I went to my study at my grandmother’s. As I tried to read, I was seized with a great fear, as if studying were, a terrible thing. My heart struggled within me. I burst into tears; I never wept so bitterly in my life. I left my books and ran away. I ran along the streets. My shoes slipped from my feet – I didn’t know where. I ran past haystack and got hay all over me. I kept on running along the road to Cossipore.

Since reading the Vivekachudamani I have felt very much depressed. In it Sankaracharya says that only through great tapasya and good fortune does one acquire these three things: a human birth, the desire for liberation, and refuge with a great soul. I said to myself: ‘I have surely gained all these three. As a result of great tapasya, I have been born a human being; through great tapasya, again, I have the desire for liberation; and through great tapasya, I have secured the companionship of such a great soul.”

Has anybody seen God as I see that tree? Sri Ramakrishna’s experience may be his hallucination. I want truth. The other day I had a great argument with Sri Ramakrishna himself. He said to me, “Some people call me God”. I replied, “Let a thousand people call you God, but I shall certainly not call you God as long as I do not know it to be true”. He said, “Whatever many people say is indeed truth; that is dharma.” Thereupon, I replied, “Let others proclaim a thing as truth, but I shall certainly not listen to them unless I myself realize it as truth.”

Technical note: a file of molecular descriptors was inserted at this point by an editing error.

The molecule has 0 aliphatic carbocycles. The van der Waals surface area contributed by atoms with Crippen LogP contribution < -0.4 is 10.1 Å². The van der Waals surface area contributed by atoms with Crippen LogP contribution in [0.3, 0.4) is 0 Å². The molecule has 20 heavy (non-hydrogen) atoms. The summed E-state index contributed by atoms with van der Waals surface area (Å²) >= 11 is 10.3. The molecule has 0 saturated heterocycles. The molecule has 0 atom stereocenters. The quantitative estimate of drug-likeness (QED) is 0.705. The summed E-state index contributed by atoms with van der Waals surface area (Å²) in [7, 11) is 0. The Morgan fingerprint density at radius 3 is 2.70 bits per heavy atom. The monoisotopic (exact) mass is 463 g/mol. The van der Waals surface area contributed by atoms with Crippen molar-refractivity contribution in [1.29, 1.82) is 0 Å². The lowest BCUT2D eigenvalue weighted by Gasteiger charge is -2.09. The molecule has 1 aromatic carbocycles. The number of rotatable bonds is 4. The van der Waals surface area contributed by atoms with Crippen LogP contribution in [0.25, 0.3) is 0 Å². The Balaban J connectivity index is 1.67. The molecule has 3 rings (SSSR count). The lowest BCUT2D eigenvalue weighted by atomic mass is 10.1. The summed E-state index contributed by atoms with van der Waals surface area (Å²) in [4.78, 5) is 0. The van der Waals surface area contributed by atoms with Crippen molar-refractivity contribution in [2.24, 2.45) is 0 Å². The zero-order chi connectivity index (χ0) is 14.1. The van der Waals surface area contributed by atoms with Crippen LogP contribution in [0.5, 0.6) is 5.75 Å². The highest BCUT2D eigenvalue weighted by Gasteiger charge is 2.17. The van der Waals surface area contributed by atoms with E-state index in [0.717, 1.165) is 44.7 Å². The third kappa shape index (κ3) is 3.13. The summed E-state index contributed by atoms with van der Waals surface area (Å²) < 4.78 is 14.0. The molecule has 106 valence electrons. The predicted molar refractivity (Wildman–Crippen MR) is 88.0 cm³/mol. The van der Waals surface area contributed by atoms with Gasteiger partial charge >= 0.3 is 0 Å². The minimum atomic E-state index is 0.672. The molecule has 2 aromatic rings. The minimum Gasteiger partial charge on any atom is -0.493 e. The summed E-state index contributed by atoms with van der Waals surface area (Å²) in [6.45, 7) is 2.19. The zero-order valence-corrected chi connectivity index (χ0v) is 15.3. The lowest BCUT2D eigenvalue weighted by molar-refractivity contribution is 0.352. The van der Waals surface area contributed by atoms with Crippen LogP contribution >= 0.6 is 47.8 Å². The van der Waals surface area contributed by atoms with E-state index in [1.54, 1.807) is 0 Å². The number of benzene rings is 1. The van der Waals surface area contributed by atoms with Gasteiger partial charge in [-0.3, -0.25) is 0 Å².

April 23, 1886: How amazing it is! One learns hardly anything, though one reads book for many years. How can a man realise God by practising Sadhana for two or three days? Is it easy to realise God? I have no peace.

Staying in the Cossipore garden, Sri Ramakrishna said to us, “The Divine Mother showed me that all of these are not my inner devotees.” Sri Ramakrishna said so, that day, with respect to both his men and women devotees.